Manchester United just fired their manager after only ten months in the position. The fact that the club is having its worst year since 1975 is the reason. Period. David Moyes, who was tasked with the impossible chore of filling the shoes of the legendary Sir Alex Ferguson at the helm of the team, came to an agreement with management to leave ManU during behind closed-doors meetings.
In a short statement yesterday, the club said Moyes had departed, adding that it “would like to place on record its thanks for the hard work, honesty and integrity he brought to the role”. Right, sure they would. Don’t let the door hit you in the arse on the way out Dave.
While posting its worst home record since the mid-seventies and missing the Champions League for the first time since 1995, the team may miss all European competition, which hasn’t happened since 1990.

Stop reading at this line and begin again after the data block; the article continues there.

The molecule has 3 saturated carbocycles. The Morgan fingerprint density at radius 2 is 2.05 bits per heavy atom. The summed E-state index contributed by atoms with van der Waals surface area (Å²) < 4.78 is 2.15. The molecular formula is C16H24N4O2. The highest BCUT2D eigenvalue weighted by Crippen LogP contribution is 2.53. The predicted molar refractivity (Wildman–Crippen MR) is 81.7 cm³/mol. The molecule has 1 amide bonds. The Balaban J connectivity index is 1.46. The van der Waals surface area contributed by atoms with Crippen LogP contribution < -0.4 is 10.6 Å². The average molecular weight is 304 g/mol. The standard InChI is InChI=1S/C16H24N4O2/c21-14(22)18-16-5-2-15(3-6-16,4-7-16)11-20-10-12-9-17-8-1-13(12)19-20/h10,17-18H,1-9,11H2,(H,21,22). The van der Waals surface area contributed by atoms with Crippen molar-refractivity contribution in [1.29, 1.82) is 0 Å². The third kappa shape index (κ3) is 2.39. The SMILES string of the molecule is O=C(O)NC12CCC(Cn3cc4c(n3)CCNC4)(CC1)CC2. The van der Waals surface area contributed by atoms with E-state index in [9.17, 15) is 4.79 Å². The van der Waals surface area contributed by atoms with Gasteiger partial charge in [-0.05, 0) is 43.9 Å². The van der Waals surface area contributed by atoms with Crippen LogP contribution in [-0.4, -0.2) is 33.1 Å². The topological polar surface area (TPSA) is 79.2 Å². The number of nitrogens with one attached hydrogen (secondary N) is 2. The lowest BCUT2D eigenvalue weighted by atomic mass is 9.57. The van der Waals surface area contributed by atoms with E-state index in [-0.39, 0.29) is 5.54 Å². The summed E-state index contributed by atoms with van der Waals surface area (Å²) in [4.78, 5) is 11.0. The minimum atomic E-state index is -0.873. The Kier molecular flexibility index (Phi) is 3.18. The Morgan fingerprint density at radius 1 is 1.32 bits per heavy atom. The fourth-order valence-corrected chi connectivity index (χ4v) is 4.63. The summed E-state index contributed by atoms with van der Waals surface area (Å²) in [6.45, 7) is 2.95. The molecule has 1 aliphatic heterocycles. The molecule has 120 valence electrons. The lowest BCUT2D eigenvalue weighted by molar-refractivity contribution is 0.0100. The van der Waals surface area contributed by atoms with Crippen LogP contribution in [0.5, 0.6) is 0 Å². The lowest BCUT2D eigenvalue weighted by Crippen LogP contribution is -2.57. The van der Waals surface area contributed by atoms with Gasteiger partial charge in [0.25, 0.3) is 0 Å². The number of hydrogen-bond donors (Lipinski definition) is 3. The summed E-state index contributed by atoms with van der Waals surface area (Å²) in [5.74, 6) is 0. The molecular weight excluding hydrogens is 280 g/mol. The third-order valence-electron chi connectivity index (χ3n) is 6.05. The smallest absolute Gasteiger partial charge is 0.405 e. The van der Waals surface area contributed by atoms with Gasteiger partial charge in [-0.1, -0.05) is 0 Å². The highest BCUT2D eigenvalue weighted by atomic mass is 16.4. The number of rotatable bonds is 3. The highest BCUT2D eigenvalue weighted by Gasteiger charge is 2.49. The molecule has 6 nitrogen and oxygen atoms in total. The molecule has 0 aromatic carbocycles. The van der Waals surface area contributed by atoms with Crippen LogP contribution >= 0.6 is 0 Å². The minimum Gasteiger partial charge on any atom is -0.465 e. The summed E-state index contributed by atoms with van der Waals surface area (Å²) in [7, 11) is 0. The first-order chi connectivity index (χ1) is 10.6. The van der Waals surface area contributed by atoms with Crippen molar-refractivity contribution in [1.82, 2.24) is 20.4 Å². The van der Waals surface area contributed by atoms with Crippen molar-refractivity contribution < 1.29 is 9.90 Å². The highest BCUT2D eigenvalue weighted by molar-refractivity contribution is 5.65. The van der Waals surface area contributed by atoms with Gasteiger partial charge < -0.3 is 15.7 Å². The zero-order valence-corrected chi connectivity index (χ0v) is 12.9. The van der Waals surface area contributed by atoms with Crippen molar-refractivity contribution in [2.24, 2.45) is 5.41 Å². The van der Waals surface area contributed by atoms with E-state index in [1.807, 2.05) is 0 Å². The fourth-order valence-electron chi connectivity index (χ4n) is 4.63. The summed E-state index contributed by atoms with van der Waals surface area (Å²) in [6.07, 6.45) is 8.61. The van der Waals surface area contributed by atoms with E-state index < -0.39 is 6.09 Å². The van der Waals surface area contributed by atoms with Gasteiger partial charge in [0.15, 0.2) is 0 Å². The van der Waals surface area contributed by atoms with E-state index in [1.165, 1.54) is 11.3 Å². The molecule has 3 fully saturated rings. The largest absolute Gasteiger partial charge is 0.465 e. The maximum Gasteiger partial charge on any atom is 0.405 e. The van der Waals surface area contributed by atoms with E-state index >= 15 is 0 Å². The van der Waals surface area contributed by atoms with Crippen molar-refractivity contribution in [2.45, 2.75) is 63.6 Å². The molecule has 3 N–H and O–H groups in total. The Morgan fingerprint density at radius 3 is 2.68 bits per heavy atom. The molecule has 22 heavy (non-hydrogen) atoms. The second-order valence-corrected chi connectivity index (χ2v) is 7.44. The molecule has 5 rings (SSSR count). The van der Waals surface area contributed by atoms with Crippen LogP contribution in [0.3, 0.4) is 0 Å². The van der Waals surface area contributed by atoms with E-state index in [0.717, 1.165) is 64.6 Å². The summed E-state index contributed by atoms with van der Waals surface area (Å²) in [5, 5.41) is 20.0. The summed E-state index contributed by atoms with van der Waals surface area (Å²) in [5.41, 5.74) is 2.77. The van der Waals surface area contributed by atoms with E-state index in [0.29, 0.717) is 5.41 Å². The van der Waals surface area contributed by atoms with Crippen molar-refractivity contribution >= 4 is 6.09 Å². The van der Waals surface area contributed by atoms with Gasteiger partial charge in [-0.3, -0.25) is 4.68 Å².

Evidently they play for real at ManU. I have a feeling that a North American coach in a similar position might be given a bit more time to right the ship. Getting fired ten months into a 36-month contract is pretty harsh, but if that’s what it takes to maintain a winning tradition, who am I to complain?
The National Hockey League’s Montreal Canadiens also have a tradition of winning, although you have to go back a number of years to find the glory days. As the team struggled over the past twenty years or so, coaches have come and gone, but I don’t think any of them lasted less than a year. There’s an old saying when a coach gets canned: you can’t fire the whole team, so somebody has to take the fall. I think David Moyes is probably feeling that pain today.
I hope Moyes held out for the full extent of his contract; a paycheck for the next 26 months should take some of the sting out of his dismissal, especially if he finds another position and double-dips.